With 1876, by Gore Vidal, I complete the TBR Pile Challenge for 2013. I am actually glad that both The Leopard and The Sweetness and the Bottom of the Pie turned out to be duds for me, because had they not, I might have put off reading this marvelous book even longer. It's been on my TBR shelf for decades--it was first published in 1976--and I think I got my copy sometime in the 1980's.
It is the third book in Vidal's Narratives of Empire series, which is a heptalogy of historical novels that chronicles American history from 1775, with Burr, to 2000, with The Golden Age. I read Lincoln, the book before 1876, and enjoyed it and have been meaning to read the rest of the series, but you know how that goes!
1876 is about the last days of the Grant administration and the much-contested election that brought Rutherford B. Hayes to the White House. The protagonist is Charles Schermerhorn Schuyler, fictional illegitimate son of Aaron Burr, who has just returned to the U.S. after spending decades in France. Having lost his money in one of the many scandals that rocked the Gilded Age, he is working as a political journalist, primarily for the New York Herald. Because his daughter Emma, who has accompanied him, is a widowed Princess, all of New York and Washington societies are open to them.
Vidal really was a superb writer. In 1876, he explains the issues of the day, the political machinations, and the nuances of society beautifully and seamlessly in the context of his story. I felt that I learned so much about the Gilded Age, which has been one of those black holes in my knowledge of American history, and I found myself constantly using my iPad to look up people, places, and events that Vidal brushed up against in the course of the novel.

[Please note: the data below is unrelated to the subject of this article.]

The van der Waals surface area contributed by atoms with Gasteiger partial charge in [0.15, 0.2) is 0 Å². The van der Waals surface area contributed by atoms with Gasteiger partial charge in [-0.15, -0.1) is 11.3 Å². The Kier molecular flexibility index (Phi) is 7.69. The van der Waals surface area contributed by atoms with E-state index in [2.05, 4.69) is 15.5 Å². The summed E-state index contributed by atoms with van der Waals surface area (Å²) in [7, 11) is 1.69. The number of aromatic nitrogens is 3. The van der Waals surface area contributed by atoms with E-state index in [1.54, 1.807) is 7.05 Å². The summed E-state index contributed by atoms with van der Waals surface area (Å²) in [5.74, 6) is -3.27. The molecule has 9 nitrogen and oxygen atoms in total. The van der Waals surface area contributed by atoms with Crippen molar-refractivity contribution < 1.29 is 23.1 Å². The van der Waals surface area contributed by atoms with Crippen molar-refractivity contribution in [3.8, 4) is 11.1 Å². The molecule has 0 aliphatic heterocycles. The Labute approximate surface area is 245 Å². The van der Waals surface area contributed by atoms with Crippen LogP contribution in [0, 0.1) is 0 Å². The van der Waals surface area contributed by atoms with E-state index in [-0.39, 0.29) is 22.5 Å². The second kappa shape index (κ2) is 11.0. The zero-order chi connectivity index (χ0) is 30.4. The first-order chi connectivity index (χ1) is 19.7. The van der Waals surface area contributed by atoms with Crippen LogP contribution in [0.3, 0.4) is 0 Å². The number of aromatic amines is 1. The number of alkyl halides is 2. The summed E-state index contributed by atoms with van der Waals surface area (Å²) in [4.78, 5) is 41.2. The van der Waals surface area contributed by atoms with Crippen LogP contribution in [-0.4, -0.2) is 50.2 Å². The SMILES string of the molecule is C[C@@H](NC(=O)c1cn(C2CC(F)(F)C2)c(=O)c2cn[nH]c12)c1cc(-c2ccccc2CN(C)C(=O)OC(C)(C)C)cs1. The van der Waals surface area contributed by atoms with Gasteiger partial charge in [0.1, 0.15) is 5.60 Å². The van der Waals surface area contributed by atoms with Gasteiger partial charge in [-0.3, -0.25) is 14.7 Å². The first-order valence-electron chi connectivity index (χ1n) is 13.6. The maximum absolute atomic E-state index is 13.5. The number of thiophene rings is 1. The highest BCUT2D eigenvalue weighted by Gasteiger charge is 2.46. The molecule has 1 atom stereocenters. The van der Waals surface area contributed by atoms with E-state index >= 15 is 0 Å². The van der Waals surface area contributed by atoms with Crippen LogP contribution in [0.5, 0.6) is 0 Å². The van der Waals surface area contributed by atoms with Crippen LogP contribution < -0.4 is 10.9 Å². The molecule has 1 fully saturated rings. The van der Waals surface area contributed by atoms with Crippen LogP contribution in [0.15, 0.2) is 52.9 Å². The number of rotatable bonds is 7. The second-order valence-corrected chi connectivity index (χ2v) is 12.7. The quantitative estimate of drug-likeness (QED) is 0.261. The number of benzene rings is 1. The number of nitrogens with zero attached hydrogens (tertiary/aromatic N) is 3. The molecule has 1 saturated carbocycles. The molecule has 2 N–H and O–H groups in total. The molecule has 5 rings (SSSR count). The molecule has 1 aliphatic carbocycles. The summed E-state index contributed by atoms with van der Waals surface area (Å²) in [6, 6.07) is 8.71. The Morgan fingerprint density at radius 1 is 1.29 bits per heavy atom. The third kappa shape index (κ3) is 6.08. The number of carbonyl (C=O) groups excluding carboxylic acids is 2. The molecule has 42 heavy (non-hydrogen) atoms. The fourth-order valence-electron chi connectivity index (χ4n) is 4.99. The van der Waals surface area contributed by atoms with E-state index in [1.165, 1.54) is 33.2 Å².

I particularly enjoyed Charlie's absolute disdain for Mark Twain. I felt that Charlie was definitely speaking for Vidal, and I have to say that I agreed with him. Of course, 1876 took place before Twain published The Adventures of Huckleberry Finn--I wonder what Charlie would have thought about that book, which is, in my opinion, Twain's one redeeming work.
1876 is truly excellent historical novel and one that I wholeheartedly recommend, particularly for readers who enjoy Edith Wharton's novels. The world of 1876 is the one in which Wharton was a young girl, and the New York of 1876 is the New York she grew up in.
Edward Harrison May portrait of Edith Wharton